Sometimes. Plan coverage for telehealth video counseling or therapy services varies from plan to plan, so it’s best to call member services at the phone number on your insurance card to get the details. Here are a few tips: I recommend that you use the following wording when inquiring about telehealth coverage—ask if your plan covers "medically necessary outpatient mental health treatment using a HIPAA ("hip-uh")-compliant video-conferencing technology by a licensed service provider."  If you do have benefits for telehealth, ask whether special authorization or case management is required, or there are session limits. I also recommend asking for a written copy of any benefits verbally quoted for future reference. Note: If your plan has special requirements for provider location or other requirements, I may not be able to offer telehealth services, even if your plan provides coverage.

    WHAT IF I DON'T HAVE INSURANCE OR CAN'T AFFORD TO PAY OUT OF POCKET? 

I understand and respect that counseling or therapy often represent a significant investment in your well-being that is a stretch or even beyond the reach of many. I offer several options and considerations below that may help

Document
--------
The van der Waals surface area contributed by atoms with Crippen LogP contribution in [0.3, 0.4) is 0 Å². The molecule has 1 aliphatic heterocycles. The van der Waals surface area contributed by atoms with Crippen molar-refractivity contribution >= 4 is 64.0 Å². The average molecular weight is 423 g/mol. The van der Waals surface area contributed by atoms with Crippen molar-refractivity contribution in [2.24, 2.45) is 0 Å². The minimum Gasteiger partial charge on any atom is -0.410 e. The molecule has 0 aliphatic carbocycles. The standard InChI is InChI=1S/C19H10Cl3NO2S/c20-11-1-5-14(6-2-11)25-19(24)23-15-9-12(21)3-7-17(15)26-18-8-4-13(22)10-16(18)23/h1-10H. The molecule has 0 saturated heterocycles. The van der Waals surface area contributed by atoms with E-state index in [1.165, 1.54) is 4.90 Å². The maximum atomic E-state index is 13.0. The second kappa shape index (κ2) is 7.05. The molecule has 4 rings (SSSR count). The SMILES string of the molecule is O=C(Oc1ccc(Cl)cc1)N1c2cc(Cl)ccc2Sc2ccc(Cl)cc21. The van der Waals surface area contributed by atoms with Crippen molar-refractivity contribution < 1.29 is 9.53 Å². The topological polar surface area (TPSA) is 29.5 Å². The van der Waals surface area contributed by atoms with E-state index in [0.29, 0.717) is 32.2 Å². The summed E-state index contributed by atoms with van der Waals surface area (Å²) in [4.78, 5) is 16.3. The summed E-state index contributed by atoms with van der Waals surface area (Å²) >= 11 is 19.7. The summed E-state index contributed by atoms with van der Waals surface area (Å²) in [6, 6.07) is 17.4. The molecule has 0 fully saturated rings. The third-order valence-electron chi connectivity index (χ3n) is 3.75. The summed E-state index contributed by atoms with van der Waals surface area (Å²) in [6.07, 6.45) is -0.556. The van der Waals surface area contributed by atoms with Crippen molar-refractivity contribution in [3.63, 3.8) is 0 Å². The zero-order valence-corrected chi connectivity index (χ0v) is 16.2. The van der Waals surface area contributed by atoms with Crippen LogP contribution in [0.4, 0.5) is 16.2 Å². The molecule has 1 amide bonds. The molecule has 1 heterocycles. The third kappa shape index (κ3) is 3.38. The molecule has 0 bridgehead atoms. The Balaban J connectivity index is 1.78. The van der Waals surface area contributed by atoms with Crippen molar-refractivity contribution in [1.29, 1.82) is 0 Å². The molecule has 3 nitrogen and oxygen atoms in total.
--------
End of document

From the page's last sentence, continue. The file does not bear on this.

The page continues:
• A 15% discount if you pay in full at the time of service
  • A discount rate in special circumstances, such as documented temporary financial hardship
  • Shorter, or less frequent session, when appropriate
  • Setting realistic goals and timeline helps keep your progress and budget on track—many issues respond well within 2 to 12 sessions  
  • Therapeutic assignments that build momentum between sessions and accelerate progress. Examples include reading articles or books, journaling, practicing new skills, making lists, using  tracking or reminder apps, trying new things, reporting progress, keeping a notebook of items to discuss, taking notes during sessions. 
  • Using evidence-based methods, wherever possible, to ensure effective treatment

    DO YOU PRESCRIBE MEDICATIONS OR RECOMMEND ALTERNATIVES SUCH AS HERBS OR SUPPLEMENTS? 

Generally, only medical doctors, such as psychiatrists or your primary care physician will prescribe medication for mental health conditions. I can refer you for medical evaluation and treatment if needed. Certain herbs, supplements, and alternative therapies can potentially play a helpful complementary role in mental health treatment. I can provide information on some adjunctive therapies, such as supplements, but can't "prescribe" or recommend them. I can offer information on alternative therapies for which research evidence supports a degree of effectiveness and safety including certain vitamins, "nutraceuticals," and herbs for common issues including anxiety, depression, mood, sleep problems, and others. Alternative medicine approaches such as acupuncture, massage, aromatherapy, hypnosis, or other therapies may also provide some benefit for certain conditions, and I can refer you to alternative health providers in some of these areas. In all cases you are advised to further research and consult with your medical provider before starting alternative therapies.